The Swiss Tavern, Wayne NJ

Long-time area residents remember the exquisite dining experience known as the Swiss Tavern. The place had been some sort of eatery for years before it opened its doors, in the early 1930s, as a full-fledged restaurant under the management of Ernest Alpsteg, the owner-chef from Switzerland.

His son Hans and his wife, Agatha, by all accounts turned it into an first-rate dinner destination during the 1960s and 1970s; Swiss Tavern was rated ‘four stars’ by the New York Times.

The Alpsteg family kept it going until 1979, when the place was sold and transformed in L’Auberge de France. But we’re getting ahead of the story…

Swiss Tavern Restaurant, circa 1950s
Swiss Tavern Restaurant, circa 1950s

According to a NY Times food review in early 1979,

…the Swiss Tavern in Wayne began life as a speakeasy during Prohibition. The family of the present owner‐chef, Hans Alpsteg, turned the century‐old frame house into a full‐fledged restaurant in 1934, but managed to retain the Victorian coziness of the small parlors and the Victorian splendor of the large bar and grill.

(I don’t know anything about “the bar and grill” that it was before now, but I’m sure the building had an interesting history prior to its Swiss Tavern incarnation.)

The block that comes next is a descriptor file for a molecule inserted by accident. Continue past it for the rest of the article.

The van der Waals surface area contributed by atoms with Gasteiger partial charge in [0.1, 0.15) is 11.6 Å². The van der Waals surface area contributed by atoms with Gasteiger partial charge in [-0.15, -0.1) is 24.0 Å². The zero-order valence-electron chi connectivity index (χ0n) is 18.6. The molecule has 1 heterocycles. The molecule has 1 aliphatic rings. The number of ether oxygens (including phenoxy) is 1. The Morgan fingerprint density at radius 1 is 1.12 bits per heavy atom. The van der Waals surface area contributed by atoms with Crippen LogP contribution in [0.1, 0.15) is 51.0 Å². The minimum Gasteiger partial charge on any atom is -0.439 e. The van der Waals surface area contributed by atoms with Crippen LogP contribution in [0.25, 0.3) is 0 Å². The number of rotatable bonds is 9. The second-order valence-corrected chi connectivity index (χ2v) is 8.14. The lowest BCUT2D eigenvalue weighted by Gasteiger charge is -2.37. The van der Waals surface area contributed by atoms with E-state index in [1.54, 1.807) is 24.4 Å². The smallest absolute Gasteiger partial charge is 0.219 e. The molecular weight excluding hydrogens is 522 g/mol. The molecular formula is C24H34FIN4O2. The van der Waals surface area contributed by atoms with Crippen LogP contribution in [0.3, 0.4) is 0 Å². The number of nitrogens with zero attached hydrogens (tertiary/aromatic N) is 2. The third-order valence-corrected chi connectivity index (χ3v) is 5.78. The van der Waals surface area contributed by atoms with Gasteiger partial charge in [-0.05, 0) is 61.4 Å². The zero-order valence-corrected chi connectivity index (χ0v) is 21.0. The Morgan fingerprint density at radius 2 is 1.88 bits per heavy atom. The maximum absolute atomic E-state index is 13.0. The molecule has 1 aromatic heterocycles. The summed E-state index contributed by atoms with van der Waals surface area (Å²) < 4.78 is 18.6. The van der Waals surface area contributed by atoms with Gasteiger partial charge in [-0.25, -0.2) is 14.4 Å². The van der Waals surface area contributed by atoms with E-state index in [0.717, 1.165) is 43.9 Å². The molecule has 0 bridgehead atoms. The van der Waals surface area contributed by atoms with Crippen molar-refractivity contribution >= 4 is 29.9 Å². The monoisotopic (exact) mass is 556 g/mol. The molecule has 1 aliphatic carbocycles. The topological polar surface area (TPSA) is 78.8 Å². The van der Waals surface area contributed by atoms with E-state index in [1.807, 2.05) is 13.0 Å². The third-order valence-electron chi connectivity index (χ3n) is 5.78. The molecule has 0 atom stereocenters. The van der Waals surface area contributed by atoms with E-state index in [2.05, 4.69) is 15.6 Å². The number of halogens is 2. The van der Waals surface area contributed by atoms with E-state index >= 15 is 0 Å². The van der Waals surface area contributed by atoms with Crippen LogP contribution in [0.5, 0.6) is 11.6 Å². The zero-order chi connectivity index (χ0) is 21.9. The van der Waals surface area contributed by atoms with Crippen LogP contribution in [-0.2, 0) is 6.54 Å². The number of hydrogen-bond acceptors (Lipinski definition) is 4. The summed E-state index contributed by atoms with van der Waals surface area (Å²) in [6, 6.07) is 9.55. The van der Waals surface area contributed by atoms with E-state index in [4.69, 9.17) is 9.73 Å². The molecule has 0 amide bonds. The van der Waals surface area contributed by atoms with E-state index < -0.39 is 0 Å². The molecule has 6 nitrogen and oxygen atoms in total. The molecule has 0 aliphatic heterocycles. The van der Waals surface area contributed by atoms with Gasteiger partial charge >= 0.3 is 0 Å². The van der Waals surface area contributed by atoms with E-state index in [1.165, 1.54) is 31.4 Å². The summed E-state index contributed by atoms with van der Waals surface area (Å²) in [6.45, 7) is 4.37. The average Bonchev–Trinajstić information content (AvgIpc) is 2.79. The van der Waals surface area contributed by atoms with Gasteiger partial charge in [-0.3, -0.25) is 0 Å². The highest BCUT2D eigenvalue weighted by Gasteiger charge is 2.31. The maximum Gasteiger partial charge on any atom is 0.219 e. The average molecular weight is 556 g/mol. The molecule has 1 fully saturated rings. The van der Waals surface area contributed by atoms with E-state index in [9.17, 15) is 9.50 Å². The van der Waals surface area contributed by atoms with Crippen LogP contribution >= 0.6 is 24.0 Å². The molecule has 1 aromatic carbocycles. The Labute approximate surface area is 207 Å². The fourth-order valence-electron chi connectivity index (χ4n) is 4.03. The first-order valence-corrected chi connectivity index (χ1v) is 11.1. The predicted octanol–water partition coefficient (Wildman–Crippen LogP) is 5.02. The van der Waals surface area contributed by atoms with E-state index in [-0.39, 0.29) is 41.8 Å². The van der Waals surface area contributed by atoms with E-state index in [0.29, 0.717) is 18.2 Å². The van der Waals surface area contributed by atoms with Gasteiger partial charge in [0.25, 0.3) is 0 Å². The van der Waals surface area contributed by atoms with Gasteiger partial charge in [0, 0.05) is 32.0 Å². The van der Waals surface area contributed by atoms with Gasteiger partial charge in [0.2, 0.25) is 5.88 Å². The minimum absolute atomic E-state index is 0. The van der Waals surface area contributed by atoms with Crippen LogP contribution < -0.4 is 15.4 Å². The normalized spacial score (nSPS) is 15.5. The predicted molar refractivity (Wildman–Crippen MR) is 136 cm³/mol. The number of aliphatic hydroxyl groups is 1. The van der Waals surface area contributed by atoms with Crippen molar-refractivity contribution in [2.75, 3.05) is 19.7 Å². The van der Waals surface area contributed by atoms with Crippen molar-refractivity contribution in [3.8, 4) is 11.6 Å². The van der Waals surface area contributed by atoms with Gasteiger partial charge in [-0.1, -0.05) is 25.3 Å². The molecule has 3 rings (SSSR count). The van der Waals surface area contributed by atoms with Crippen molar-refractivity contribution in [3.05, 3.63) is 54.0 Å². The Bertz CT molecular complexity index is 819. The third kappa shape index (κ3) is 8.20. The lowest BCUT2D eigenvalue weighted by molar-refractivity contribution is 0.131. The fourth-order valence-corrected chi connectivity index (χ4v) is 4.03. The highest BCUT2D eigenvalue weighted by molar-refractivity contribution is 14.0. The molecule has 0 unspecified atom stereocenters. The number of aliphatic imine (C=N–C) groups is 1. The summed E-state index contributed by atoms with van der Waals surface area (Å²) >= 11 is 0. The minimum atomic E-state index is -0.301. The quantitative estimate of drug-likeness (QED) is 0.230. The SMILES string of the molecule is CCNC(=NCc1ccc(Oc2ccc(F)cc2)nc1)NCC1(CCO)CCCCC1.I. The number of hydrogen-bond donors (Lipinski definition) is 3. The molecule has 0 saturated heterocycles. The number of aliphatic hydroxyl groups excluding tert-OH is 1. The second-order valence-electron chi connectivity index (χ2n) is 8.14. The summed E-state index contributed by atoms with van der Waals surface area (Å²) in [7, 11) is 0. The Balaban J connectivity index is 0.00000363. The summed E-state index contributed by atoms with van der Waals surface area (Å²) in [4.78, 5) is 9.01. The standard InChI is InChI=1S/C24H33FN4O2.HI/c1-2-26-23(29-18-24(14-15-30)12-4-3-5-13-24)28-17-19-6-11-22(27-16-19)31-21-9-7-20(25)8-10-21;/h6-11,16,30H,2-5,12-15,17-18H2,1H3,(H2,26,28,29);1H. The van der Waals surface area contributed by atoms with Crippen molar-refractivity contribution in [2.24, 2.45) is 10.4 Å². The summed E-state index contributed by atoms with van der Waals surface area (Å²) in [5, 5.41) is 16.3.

The building itself was described as “A large 1850 house of many small rooms, glassed-in porch, a roomy oak-paneled bar, period wallpaper and furniture, paintings and drawings, ferns and aspidistras. Candles and fresh flowers, good napery, friendly service.”

The NY Times reviewer was enthusiastic about the fare, describing it as “excellent” and “delectable”.

A stylized aerial view of the restaurant. The owners gave it an address in Pompton Lakes, but it was actually located in Wayne. Note the fountain pond out front where live trout were kept.

The recommended dishes included “baked oysters or baked clams ‘Swiss Tavern,’ homemade headcheese, butterfly shrimp Genevoise, laeberle (Swiss‐style liver), oxtail in a red wine sauce, sauerbraten with spaetzle, rack of lamb persillade for two, soufflé potatoes for two, apple fritters, caramel custard, and Swiss apple cake.”